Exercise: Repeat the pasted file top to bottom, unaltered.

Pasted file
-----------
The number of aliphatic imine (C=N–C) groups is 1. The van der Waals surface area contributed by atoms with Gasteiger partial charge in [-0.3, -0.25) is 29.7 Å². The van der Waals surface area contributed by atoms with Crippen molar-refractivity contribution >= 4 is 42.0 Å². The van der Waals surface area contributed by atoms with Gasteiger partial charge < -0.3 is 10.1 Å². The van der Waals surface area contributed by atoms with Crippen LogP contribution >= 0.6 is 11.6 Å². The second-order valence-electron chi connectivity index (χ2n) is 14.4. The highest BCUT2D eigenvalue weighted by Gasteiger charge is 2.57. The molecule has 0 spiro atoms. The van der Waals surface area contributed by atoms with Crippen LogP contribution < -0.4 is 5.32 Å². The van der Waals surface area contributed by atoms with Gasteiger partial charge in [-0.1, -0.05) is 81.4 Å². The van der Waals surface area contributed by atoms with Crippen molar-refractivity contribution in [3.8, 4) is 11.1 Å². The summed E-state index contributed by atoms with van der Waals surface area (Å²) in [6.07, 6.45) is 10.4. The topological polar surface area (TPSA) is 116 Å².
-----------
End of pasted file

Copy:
The number of aliphatic imine (C=N–C) groups is 1. The van der Waals surface area contributed by atoms with Gasteiger partial charge in [-0.3, -0.25) is 29.7 Å². The van der Waals surface area contributed by atoms with Crippen molar-refractivity contribution >= 4 is 42.0 Å². The van der Waals surface area contributed by atoms with Gasteiger partial charge < -0.3 is 10.1 Å². The van der Waals surface area contributed by atoms with Crippen LogP contribution >= 0.6 is 11.6 Å². The second-order valence-electron chi connectivity index (χ2n) is 14.4. The highest BCUT2D eigenvalue weighted by Gasteiger charge is 2.57. The molecule has 0 spiro atoms. The van der Waals surface area contributed by atoms with Crippen LogP contribution < -0.4 is 5.32 Å². The van der Waals surface area contributed by atoms with Gasteiger partial charge in [-0.1, -0.05) is 81.4 Å². The van der Waals surface area contributed by atoms with Crippen molar-refractivity contribution in [3.8, 4) is 11.1 Å². The summed E-state index contributed by atoms with van der Waals surface area (Å²) in [6.07, 6.45) is 10.4. The topological polar surface area (TPSA) is 116 Å².